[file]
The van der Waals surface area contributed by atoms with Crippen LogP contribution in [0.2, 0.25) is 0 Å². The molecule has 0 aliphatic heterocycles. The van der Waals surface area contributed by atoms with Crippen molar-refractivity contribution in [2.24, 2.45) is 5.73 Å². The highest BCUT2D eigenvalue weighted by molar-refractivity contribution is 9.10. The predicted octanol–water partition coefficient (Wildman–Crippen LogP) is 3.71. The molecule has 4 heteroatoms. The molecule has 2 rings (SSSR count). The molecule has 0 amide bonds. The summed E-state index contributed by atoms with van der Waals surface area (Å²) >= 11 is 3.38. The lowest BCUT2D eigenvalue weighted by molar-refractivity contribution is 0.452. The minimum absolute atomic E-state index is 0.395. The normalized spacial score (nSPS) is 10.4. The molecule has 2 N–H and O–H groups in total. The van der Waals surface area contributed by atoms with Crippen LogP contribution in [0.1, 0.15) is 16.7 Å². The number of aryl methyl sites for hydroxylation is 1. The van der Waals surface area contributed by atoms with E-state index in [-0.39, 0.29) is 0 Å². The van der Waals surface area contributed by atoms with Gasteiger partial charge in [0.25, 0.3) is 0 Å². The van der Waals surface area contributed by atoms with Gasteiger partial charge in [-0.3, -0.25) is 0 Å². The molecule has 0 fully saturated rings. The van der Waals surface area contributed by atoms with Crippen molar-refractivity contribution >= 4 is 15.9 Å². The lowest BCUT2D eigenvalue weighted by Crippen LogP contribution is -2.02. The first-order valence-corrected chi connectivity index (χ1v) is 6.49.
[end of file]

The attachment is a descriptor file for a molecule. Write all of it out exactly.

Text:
The van der Waals surface area contributed by atoms with Crippen LogP contribution in [0.2, 0.25) is 0 Å². The molecule has 0 aliphatic heterocycles. The van der Waals surface area contributed by atoms with Crippen molar-refractivity contribution in [2.24, 2.45) is 5.73 Å². The highest BCUT2D eigenvalue weighted by molar-refractivity contribution is 9.10. The predicted octanol–water partition coefficient (Wildman–Crippen LogP) is 3.71. The molecule has 4 heteroatoms. The molecule has 2 rings (SSSR count). The molecule has 0 amide bonds. The summed E-state index contributed by atoms with van der Waals surface area (Å²) >= 11 is 3.38. The lowest BCUT2D eigenvalue weighted by molar-refractivity contribution is 0.452. The minimum absolute atomic E-state index is 0.395. The normalized spacial score (nSPS) is 10.4. The molecule has 2 N–H and O–H groups in total. The van der Waals surface area contributed by atoms with Crippen LogP contribution in [0.1, 0.15) is 16.7 Å². The number of aryl methyl sites for hydroxylation is 1. The van der Waals surface area contributed by atoms with E-state index in [-0.39, 0.29) is 0 Å². The van der Waals surface area contributed by atoms with Gasteiger partial charge in [0.25, 0.3) is 0 Å². The van der Waals surface area contributed by atoms with Gasteiger partial charge in [-0.3, -0.25) is 0 Å². The molecule has 0 fully saturated rings. The van der Waals surface area contributed by atoms with Crippen molar-refractivity contribution >= 4 is 15.9 Å². The lowest BCUT2D eigenvalue weighted by Crippen LogP contribution is -2.02. The first-order valence-corrected chi connectivity index (χ1v) is 6.49.